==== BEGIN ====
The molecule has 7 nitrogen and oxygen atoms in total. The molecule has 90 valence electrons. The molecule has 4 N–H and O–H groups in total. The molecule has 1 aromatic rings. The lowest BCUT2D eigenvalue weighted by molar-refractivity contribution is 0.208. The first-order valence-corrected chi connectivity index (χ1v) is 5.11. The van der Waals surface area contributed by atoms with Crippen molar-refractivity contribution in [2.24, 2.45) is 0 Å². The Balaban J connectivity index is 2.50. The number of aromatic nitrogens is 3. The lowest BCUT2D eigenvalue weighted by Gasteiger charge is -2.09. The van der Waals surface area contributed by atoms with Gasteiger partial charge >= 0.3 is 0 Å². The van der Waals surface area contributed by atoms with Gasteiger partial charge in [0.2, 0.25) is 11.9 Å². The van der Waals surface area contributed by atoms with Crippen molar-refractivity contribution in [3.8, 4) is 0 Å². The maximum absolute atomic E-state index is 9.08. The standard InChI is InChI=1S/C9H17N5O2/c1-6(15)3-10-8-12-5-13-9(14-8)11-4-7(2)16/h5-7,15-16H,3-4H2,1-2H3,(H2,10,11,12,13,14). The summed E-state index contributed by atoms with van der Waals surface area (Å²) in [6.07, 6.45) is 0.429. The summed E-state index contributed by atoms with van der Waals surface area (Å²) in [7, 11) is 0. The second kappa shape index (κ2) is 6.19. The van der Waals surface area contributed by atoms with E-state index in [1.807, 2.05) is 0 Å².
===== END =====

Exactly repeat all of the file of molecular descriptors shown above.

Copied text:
The molecule has 7 nitrogen and oxygen atoms in total. The molecule has 90 valence electrons. The molecule has 4 N–H and O–H groups in total. The molecule has 1 aromatic rings. The lowest BCUT2D eigenvalue weighted by molar-refractivity contribution is 0.208. The first-order valence-corrected chi connectivity index (χ1v) is 5.11. The van der Waals surface area contributed by atoms with Crippen molar-refractivity contribution in [2.24, 2.45) is 0 Å². The Balaban J connectivity index is 2.50. The number of aromatic nitrogens is 3. The lowest BCUT2D eigenvalue weighted by Gasteiger charge is -2.09. The van der Waals surface area contributed by atoms with Gasteiger partial charge >= 0.3 is 0 Å². The van der Waals surface area contributed by atoms with Gasteiger partial charge in [0.2, 0.25) is 11.9 Å². The van der Waals surface area contributed by atoms with Crippen molar-refractivity contribution in [3.8, 4) is 0 Å². The maximum absolute atomic E-state index is 9.08. The standard InChI is InChI=1S/C9H17N5O2/c1-6(15)3-10-8-12-5-13-9(14-8)11-4-7(2)16/h5-7,15-16H,3-4H2,1-2H3,(H2,10,11,12,13,14). The summed E-state index contributed by atoms with van der Waals surface area (Å²) in [6.07, 6.45) is 0.429. The summed E-state index contributed by atoms with van der Waals surface area (Å²) in [7, 11) is 0. The second kappa shape index (κ2) is 6.19. The van der Waals surface area contributed by atoms with E-state index in [1.807, 2.05) is 0 Å².